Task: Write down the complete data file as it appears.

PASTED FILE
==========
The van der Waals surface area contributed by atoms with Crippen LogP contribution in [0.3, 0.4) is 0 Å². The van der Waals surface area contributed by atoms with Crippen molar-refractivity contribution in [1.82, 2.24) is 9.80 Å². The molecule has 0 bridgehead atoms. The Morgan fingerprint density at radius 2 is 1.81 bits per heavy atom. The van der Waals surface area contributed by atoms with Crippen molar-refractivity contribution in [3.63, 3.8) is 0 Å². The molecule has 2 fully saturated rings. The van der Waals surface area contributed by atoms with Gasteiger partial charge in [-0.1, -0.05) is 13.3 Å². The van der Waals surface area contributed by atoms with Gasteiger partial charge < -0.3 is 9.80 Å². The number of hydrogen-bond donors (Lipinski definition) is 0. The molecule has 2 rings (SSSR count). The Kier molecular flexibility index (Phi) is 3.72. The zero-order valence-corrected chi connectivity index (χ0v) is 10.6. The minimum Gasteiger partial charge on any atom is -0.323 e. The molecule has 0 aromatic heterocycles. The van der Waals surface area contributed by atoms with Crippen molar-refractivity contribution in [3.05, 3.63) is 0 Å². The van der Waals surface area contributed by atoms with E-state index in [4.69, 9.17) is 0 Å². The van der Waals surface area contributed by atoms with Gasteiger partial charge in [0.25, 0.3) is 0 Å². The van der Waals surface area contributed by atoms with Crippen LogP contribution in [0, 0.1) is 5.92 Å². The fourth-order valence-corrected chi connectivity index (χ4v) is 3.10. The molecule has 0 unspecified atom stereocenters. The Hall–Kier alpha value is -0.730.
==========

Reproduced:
The van der Waals surface area contributed by atoms with Crippen LogP contribution in [0.3, 0.4) is 0 Å². The van der Waals surface area contributed by atoms with Crippen molar-refractivity contribution in [1.82, 2.24) is 9.80 Å². The molecule has 0 bridgehead atoms. The Morgan fingerprint density at radius 2 is 1.81 bits per heavy atom. The van der Waals surface area contributed by atoms with Crippen molar-refractivity contribution in [3.63, 3.8) is 0 Å². The molecule has 2 fully saturated rings. The van der Waals surface area contributed by atoms with Gasteiger partial charge in [-0.1, -0.05) is 13.3 Å². The van der Waals surface area contributed by atoms with Gasteiger partial charge < -0.3 is 9.80 Å². The number of hydrogen-bond donors (Lipinski definition) is 0. The molecule has 2 rings (SSSR count). The Kier molecular flexibility index (Phi) is 3.72. The zero-order valence-corrected chi connectivity index (χ0v) is 10.6. The minimum Gasteiger partial charge on any atom is -0.323 e. The molecule has 0 aromatic heterocycles. The van der Waals surface area contributed by atoms with Crippen molar-refractivity contribution in [3.05, 3.63) is 0 Å². The van der Waals surface area contributed by atoms with E-state index in [4.69, 9.17) is 0 Å². The van der Waals surface area contributed by atoms with Gasteiger partial charge in [0.25, 0.3) is 0 Å². The van der Waals surface area contributed by atoms with Crippen LogP contribution in [0, 0.1) is 5.92 Å². The fourth-order valence-corrected chi connectivity index (χ4v) is 3.10. The molecule has 0 unspecified atom stereocenters. The Hall–Kier alpha value is -0.730.